These cosmic signs result in a great terror among people who dwell on earth, recorded in Revelation 6:15-17 (Osborne 2002, 294). God’s judgment has come, which is utterly terrifying. Osborne compares a list of people groups in 6:15 to another in 19:18 and suggests they are the same people, those who have abused and plundered God’s people (Osborne 2002, 294). Those who have opposed God will rise up together against him and together will be defeated. Again, as in the breaking of the earlier seals, much of the destruction is a natural result of actions. For instance, in terror, people hide in caves in the mountains which are destroyed (Osborne 2002, 295). The irony is that death brings the people face to face with the God they were fleeing. Osborne notes an even greater irony as the people are terrified by two judges, the Father and the Lamb. This is especially odd, not only because a lamb is normally considered gentle, but also because a lamb was a typical sacrifice for sin. But here the lamb of God is full of deadly wrath (Osborne 2002, 296). Osborne, with others, observes that God’s love is poured out on those who accept and honor His promises. The wrath of God is nothing more than a corresponding rejection of those who reject God (Osborne 2002, 297).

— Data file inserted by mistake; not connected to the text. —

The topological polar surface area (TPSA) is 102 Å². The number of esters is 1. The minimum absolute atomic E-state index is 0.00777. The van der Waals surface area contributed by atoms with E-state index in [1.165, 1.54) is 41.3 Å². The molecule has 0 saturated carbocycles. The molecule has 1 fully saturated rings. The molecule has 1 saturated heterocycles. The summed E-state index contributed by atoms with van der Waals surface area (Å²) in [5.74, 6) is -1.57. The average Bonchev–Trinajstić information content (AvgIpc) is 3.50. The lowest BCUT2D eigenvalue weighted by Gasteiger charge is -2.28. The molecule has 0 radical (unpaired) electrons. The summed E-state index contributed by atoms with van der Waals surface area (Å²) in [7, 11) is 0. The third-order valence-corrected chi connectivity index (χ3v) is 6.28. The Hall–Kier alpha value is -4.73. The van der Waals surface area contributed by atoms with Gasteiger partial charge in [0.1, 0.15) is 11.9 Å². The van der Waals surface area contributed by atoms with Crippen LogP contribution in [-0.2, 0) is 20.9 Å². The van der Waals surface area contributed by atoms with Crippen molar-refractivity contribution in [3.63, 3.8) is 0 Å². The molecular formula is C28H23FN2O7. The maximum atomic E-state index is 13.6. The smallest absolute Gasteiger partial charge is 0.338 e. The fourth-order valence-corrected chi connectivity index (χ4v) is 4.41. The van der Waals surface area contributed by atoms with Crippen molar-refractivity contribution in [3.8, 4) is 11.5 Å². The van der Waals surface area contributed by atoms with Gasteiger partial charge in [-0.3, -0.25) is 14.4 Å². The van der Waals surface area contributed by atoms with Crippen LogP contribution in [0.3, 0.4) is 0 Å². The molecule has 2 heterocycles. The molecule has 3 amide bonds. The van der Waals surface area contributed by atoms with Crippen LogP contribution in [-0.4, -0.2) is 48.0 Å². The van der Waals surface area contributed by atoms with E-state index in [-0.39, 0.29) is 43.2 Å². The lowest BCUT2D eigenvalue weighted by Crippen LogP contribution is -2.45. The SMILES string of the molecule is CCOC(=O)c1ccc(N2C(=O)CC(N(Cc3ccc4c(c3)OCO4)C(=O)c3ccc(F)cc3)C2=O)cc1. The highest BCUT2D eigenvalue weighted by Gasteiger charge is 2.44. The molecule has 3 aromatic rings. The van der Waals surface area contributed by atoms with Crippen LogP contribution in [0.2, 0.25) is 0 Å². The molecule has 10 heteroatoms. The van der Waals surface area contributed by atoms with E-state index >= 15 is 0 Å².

With this the chapter ends. Six of the seven seals have been opened. We build anticipation as we wonder what the seventh seal will bring.